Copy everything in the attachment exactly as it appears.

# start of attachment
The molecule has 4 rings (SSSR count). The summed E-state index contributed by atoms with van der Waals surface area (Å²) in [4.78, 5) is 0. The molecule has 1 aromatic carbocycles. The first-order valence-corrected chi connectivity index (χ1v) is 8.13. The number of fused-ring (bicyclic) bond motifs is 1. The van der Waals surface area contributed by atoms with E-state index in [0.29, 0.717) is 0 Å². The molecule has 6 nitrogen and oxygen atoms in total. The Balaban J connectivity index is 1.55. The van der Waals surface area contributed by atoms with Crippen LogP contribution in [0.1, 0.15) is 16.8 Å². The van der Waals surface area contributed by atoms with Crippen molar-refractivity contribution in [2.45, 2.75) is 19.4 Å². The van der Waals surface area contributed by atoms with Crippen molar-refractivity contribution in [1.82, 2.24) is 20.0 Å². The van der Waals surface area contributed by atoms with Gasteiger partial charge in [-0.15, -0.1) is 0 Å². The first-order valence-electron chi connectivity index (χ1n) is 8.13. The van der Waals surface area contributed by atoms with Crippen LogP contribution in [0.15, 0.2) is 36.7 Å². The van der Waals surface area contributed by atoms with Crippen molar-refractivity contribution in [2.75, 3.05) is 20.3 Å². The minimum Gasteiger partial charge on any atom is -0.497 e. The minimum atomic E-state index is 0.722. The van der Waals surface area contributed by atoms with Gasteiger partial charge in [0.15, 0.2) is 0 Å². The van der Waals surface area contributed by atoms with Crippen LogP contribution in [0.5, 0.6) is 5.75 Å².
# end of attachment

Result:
The molecule has 4 rings (SSSR count). The summed E-state index contributed by atoms with van der Waals surface area (Å²) in [4.78, 5) is 0. The molecule has 1 aromatic carbocycles. The first-order valence-corrected chi connectivity index (χ1v) is 8.13. The number of fused-ring (bicyclic) bond motifs is 1. The van der Waals surface area contributed by atoms with E-state index in [0.29, 0.717) is 0 Å². The molecule has 6 nitrogen and oxygen atoms in total. The Balaban J connectivity index is 1.55. The van der Waals surface area contributed by atoms with Crippen LogP contribution in [0.1, 0.15) is 16.8 Å². The van der Waals surface area contributed by atoms with Crippen molar-refractivity contribution in [2.45, 2.75) is 19.4 Å². The van der Waals surface area contributed by atoms with Crippen molar-refractivity contribution in [1.82, 2.24) is 20.0 Å². The van der Waals surface area contributed by atoms with Gasteiger partial charge in [-0.15, -0.1) is 0 Å². The first-order valence-electron chi connectivity index (χ1n) is 8.13. The van der Waals surface area contributed by atoms with Crippen LogP contribution in [0.15, 0.2) is 36.7 Å². The van der Waals surface area contributed by atoms with Crippen molar-refractivity contribution in [2.75, 3.05) is 20.3 Å². The minimum Gasteiger partial charge on any atom is -0.497 e. The minimum atomic E-state index is 0.722. The van der Waals surface area contributed by atoms with Gasteiger partial charge in [0.15, 0.2) is 0 Å². The van der Waals surface area contributed by atoms with Crippen LogP contribution in [0.5, 0.6) is 5.75 Å².